Bohmian Mechanics: A Panacea for What Ails Quantum Mechanics, or a Different and Problematic Theory?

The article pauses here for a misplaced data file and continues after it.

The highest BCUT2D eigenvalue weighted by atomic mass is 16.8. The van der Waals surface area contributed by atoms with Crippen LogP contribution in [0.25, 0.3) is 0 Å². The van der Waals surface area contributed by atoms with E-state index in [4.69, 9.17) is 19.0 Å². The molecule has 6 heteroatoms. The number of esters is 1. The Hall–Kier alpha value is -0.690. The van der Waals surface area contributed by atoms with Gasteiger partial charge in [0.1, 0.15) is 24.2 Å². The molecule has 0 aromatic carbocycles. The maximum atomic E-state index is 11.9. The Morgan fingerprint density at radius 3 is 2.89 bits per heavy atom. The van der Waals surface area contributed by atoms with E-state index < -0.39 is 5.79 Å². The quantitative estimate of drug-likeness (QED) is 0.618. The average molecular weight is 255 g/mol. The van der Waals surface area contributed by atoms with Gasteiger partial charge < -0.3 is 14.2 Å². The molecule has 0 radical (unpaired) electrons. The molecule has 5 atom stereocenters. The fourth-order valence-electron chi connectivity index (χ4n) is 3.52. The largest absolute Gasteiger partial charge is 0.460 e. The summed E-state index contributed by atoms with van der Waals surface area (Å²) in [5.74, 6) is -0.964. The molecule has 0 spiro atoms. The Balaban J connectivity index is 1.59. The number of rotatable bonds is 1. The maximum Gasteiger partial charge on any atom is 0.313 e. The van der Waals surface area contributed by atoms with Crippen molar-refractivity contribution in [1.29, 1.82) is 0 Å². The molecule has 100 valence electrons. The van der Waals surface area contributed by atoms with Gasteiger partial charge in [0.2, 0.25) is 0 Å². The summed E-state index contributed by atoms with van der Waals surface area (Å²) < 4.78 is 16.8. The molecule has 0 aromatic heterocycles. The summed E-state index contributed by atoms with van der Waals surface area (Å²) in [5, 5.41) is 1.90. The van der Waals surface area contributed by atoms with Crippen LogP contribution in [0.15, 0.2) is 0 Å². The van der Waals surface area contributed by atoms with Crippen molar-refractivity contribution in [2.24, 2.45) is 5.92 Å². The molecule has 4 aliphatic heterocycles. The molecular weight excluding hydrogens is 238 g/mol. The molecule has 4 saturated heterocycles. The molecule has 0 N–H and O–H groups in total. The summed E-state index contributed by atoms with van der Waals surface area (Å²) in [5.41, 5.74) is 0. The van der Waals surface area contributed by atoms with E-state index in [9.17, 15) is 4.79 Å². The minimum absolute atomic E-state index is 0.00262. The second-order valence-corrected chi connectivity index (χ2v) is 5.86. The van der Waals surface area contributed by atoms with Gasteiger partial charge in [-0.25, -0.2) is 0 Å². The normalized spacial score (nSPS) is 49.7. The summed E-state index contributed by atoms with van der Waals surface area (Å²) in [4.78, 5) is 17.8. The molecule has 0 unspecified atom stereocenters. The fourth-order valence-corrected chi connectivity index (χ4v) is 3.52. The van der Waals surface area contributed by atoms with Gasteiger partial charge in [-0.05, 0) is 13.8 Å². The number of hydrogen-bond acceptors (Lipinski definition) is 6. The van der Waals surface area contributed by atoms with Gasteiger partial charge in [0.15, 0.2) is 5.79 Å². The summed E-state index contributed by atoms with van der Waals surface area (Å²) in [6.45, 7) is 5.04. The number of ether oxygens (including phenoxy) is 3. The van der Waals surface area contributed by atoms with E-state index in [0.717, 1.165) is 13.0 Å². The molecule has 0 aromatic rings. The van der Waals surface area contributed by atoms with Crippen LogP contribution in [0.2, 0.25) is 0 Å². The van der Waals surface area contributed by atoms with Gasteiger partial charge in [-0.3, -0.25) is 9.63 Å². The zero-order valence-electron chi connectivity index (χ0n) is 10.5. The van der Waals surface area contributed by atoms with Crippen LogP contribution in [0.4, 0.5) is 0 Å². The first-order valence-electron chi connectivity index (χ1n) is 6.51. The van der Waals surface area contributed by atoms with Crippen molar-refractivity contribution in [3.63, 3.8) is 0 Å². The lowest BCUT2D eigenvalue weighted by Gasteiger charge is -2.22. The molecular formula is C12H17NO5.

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The popular impression of Bohmian mechanics is that it is standard quantum mechanics with the addition of some extra gadgets---exact particle positions and a guiding equation for particle trajectories---the advantages being that the gadgets pave the way for a resolution of the measurement problem that eschews state vector reduction while restoring the determinism lost in standard quantum mechanics. In fact, the Bohmian mechanics departs in significant ways from standard quantum mechanics. By itself this is not a basis for criticism; indeed, it makes Bohmian mechanics all the more interesting. But Bohmian mechanics is not, as the popular impression would have it, empirically equivalent to standard quantum mechanics in terms of probabilistic predictions for the outcomes of measurements of quantum observables. Indeed, in physically important applications to systems for which standard quantum mechanics delivers empirically well-confirmed probabilistic predictions, the sophisticated form of Bohmian mechanics designed to prove the global existence of Bohmian particle trajectories fails to deliver unequivocal predictions---of even a probabilistic variety---for the future behavior of said systems. Possible responses to this lacuna are discussed.